Good luck with that. Perhaps I'll do a tutorial on that too.
The apologetic bit is most important. You are British for God's sake, so it is your fault.
The Beer Nut set me thinking a little while ago, when he asked how I knew in advance that Mallinsons Chinook was any good. My answer was along the lines of since I trusted them, it was likely to be good.
You may have read me saying over the years about a black list of breweries that I have in my mind. I mentally check through this list when looking at the wickets and add to it from time to time. Far too often actually. It is my way of avoiding chucking my money down the drain and of limiting my chances of getting a really bad beer. It isn't written down though and I'm not anal enough to trawl through the GBG to produce one. But it is there in my mind's eye. It changes sometimes. Breweries go in and out of the list and of course there are breweries that I simply don't like because of a house style or flavour that just doesn't appeal to me. Your mileage may therefore vary. To add to that there are of course breweries that I don't know at all. I don't always try unknown breweries, but will usually have a taste if offered. It all contributes to the mix and that's how discoveries are made. Good or bad.
To go along with this mental list, there is a list of those breweries that will never reach the heights, either though intention to appeal to the mainstream, or the simple fact that they produce beers that while they will rarely delight, will equally be unlikely to offend. These are the sort of beers you drink when you seek familiarity or comfort. They may not make you swoon, but you enjoy them if the circumstances and the company is right. It includes most of the Family Brewers and the Regionals. It also includes that frustrating group, the breweries that produce great stuff and not such great stuff, or have consistency problems. Even within these, there are beers I am happy to drink depending on circumstance. I think that list though is much more personal and you probably have your own.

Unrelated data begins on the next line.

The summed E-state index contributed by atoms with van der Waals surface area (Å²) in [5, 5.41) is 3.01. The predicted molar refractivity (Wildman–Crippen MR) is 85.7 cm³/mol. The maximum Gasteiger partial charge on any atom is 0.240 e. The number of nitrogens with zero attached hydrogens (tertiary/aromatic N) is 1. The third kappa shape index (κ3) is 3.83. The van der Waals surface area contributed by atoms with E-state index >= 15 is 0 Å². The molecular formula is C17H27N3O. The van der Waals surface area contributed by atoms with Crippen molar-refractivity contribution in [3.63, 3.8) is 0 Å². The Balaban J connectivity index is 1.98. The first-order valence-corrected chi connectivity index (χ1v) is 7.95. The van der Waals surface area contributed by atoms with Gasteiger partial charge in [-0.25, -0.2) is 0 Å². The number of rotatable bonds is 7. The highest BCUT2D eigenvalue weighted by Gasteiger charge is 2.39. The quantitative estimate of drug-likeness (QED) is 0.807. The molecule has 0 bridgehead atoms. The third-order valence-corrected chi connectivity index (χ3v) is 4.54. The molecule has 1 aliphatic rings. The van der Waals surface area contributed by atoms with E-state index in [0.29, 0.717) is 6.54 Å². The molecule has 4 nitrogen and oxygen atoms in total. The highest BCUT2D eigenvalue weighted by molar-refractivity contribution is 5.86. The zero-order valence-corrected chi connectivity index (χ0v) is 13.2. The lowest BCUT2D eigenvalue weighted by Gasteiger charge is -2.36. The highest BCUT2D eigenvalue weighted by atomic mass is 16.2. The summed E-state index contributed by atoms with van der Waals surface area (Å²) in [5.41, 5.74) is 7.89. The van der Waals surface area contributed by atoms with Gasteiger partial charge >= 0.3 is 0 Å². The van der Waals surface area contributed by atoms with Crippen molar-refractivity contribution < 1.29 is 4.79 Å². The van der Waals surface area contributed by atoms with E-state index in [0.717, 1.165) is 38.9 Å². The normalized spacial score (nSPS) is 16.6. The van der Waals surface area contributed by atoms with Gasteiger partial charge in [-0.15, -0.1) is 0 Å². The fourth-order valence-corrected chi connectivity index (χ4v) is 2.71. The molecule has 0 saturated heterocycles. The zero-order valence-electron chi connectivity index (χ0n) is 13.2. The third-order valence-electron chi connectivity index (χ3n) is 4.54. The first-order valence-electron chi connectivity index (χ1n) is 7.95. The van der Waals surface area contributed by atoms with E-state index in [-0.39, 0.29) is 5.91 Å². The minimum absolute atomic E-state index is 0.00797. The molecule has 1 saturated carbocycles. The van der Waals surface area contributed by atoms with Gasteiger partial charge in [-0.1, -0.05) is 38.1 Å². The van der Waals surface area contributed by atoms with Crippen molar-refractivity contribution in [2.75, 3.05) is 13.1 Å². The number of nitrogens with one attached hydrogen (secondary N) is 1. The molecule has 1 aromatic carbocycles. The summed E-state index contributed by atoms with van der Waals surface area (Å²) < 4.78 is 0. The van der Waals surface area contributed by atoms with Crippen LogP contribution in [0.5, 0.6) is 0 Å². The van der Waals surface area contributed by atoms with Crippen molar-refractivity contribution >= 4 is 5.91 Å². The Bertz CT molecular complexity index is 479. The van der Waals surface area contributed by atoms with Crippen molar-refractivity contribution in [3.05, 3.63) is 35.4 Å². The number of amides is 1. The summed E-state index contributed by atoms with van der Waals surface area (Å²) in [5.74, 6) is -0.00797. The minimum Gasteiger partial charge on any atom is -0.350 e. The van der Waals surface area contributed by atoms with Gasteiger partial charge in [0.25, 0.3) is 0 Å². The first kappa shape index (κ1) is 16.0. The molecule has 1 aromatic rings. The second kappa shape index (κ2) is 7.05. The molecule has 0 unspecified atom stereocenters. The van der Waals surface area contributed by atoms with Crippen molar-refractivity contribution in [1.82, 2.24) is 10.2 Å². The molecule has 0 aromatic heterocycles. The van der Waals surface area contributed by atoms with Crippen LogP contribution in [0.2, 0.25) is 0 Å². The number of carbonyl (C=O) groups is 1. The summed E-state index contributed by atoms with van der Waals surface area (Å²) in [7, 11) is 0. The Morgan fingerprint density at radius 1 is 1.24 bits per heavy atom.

For every down, there is an up. The list here is fortunately reasonably large and in the best traditions of cheery beeriness, I'll share some with you. It doesn't mean they are always brilliant, just a lot more likely to be so. Mallinsons, Phoenix, Ossett, Pictish, Hawkshead, Castle Rock, Ilkley, Fyne, Acorn, Brodies, Buxton, Liverpool Organic, Thornbridge, Crouch Vale, Magic Rock, Dark Star, Stringers, Oakham and quite a few others if I could manage to think of them. For the avoidance of doubt, I am talking here about cask beer - beer you can only buy in the pub.
Some of this is personal taste, but these all operate pretty well across a variety of styles and in my view can be bought with a fair degree of confidence. Trust me on that one?
Of course many breweries do mainly non cask well and I wouldn't find Kernel or Camden a great hardship in most circumstances.
History repeats itself, or at least, things that have happened in the past bubble up to the surface again. Sometimes they creep under your skin and cause annoyance. Now when I was a lad it was simple. If you bought a pint of beer, the corresponding half was exactly half the price. It was an easy to understand system and it worked. Of course there was always a little bit of margin creep. When I worked in the pub, most beers were priced in odd numbers. We didn't deal in half pences - and yes we did have them under decimalisation - and thus the odd half pence margin went the publicans way. Nobody liked half pence coins, so it was almost a public service and everyone was reasonably content with it.